US and Canada Data Worse than Expected

In this environment, expectations are much more uncertain than usual, but we can certainly expect that all the data over the next few months will be bad.

US

US retail sales fell -8.7% m/m in March, a bit worse than expectations of -8%. It was the biggest monthly loss in 53 years of records, and easily exceeded the previous record of -6.5%. The biggest losers included clothing, furniture, food/drinking places, autos, etc. The biggest winner by far was food and beverage stores.

Industrial production in March fell -5.4% m/m, with the manufacturing component falling -6.3% m/m, both the worst in the post-WWII era. Once again, motor vehicles and apparel were the biggest losers and every industry fell. Fifteen of 19 industries are now in contraction on a y/y basis.

Canada

Statistics Canada has developed a new “flash” monthly GDP, which essentially is an estimate coming out two months faster than it normally would.  The report showed that in March, the economy plunged an incredible -9% in one month; the previous record was -1.4%.  The 9% m/m drop in March GDP implies a disturbing Q2 loss of -10% q/q annualized. The previous record was -8.7% and the record before that was -5.6%.

It gets worse. At its normally scheduled policy meeting this morning, the Bank of Canada (BoC) took the extraordinary step of simply giving up on updating its usual forecasts saying “Governing Council agreed that it would be false precision to offer its usual specific forecast.” Instead it gave scenarios indicating that compared to Q4-19, Q2-20 GDP could contract from -15% to -30%, NOT annualized. That -30% number requires some contemplation. It means that almost a third of the economy would have disappeared in just two quarters, once again harkening back to the Great Depression.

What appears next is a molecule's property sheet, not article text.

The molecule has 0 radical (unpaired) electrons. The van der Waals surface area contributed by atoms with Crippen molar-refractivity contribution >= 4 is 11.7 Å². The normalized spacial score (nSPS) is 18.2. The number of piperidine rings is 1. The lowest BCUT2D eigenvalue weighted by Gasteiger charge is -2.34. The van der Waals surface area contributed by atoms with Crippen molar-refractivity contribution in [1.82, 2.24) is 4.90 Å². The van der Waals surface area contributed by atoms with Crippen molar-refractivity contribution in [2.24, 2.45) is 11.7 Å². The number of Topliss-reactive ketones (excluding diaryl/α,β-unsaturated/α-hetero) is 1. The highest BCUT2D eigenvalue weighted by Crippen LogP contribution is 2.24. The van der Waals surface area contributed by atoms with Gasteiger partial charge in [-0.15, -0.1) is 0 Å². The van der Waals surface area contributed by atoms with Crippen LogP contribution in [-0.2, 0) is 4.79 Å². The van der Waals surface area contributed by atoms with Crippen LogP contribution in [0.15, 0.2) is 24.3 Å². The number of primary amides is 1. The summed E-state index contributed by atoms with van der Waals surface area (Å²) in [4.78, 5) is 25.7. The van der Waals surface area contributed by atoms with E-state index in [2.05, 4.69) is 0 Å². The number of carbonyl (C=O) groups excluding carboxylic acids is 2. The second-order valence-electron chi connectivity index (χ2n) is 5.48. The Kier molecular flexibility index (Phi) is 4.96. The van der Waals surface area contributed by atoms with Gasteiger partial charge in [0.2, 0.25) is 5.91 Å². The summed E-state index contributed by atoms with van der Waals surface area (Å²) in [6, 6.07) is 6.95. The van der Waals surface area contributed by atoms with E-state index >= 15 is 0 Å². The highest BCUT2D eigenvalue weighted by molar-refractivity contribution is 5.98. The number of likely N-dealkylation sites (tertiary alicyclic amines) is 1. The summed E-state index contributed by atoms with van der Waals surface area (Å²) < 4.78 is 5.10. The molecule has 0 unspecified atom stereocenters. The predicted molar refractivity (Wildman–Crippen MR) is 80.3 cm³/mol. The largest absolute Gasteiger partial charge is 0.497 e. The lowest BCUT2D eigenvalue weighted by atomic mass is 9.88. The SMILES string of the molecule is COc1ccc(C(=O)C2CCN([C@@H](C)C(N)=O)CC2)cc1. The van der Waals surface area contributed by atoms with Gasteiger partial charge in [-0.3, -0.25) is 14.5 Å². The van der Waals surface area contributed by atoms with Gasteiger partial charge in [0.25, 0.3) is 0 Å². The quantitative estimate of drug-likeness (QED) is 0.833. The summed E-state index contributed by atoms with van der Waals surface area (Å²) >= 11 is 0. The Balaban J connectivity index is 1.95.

But to counter that scenario, again, there was good news in terms of added support to the economy; the Bank announced two new programs this morning to ease strains in credit markets by buying up to $50 billion in provincial bonds and $10 billion in high-quality corporate bonds. And just a few days ago the government provided more fiscal stimulus of $C73 billion in the form of the Canada Emergency Wage Subsidy (CEWS) which provides a 75% wage subsidy for up to 12 weeks. Total fiscal stimulus is now in the neighborhood of 10% of GDP, similar to the US.

Here are some facts about COVID-19. These charts show the new cases through yesterday – note they are not the same scale.

  1. At least ten US states are making plans to reopen their economies.
  2. And some European countries are taking the first steps.

Once again, the news will be bad, and Q2 will be very difficult, but we still expect a U-shaped recovery in the second half of the year.

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